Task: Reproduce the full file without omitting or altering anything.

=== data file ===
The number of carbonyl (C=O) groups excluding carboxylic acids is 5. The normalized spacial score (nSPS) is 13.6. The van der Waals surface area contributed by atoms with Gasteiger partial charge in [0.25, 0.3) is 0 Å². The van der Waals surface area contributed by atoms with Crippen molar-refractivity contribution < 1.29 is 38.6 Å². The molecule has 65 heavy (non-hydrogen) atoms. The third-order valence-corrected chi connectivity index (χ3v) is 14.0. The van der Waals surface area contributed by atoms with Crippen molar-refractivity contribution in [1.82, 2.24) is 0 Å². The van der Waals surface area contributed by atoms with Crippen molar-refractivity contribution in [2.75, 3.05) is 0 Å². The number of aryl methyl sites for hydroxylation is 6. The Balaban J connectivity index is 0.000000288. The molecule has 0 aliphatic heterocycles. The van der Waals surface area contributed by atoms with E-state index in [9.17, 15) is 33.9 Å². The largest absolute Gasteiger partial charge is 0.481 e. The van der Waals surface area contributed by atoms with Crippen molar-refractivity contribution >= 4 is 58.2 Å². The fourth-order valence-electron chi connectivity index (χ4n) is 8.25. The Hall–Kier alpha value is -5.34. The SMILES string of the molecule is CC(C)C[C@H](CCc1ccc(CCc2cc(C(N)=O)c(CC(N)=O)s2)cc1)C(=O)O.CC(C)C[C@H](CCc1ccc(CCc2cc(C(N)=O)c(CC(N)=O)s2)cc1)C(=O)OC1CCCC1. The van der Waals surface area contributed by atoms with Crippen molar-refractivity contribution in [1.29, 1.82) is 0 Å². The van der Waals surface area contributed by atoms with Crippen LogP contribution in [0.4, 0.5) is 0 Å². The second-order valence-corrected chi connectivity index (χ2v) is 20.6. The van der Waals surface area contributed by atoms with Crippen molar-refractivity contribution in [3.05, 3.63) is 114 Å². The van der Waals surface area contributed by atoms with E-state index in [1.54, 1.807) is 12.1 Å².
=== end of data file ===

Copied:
The number of carbonyl (C=O) groups excluding carboxylic acids is 5. The normalized spacial score (nSPS) is 13.6. The van der Waals surface area contributed by atoms with Gasteiger partial charge in [0.25, 0.3) is 0 Å². The van der Waals surface area contributed by atoms with Crippen molar-refractivity contribution < 1.29 is 38.6 Å². The molecule has 65 heavy (non-hydrogen) atoms. The third-order valence-corrected chi connectivity index (χ3v) is 14.0. The van der Waals surface area contributed by atoms with Crippen molar-refractivity contribution in [1.82, 2.24) is 0 Å². The van der Waals surface area contributed by atoms with Crippen molar-refractivity contribution in [2.75, 3.05) is 0 Å². The number of aryl methyl sites for hydroxylation is 6. The Balaban J connectivity index is 0.000000288. The molecule has 0 aliphatic heterocycles. The van der Waals surface area contributed by atoms with E-state index in [9.17, 15) is 33.9 Å². The largest absolute Gasteiger partial charge is 0.481 e. The van der Waals surface area contributed by atoms with Crippen molar-refractivity contribution >= 4 is 58.2 Å². The fourth-order valence-electron chi connectivity index (χ4n) is 8.25. The Hall–Kier alpha value is -5.34. The SMILES string of the molecule is CC(C)C[C@H](CCc1ccc(CCc2cc(C(N)=O)c(CC(N)=O)s2)cc1)C(=O)O.CC(C)C[C@H](CCc1ccc(CCc2cc(C(N)=O)c(CC(N)=O)s2)cc1)C(=O)OC1CCCC1. The van der Waals surface area contributed by atoms with Crippen molar-refractivity contribution in [1.29, 1.82) is 0 Å². The van der Waals surface area contributed by atoms with Crippen LogP contribution in [0.4, 0.5) is 0 Å². The second-order valence-corrected chi connectivity index (χ2v) is 20.6. The van der Waals surface area contributed by atoms with Crippen molar-refractivity contribution in [3.05, 3.63) is 114 Å². The van der Waals surface area contributed by atoms with E-state index in [1.54, 1.807) is 12.1 Å².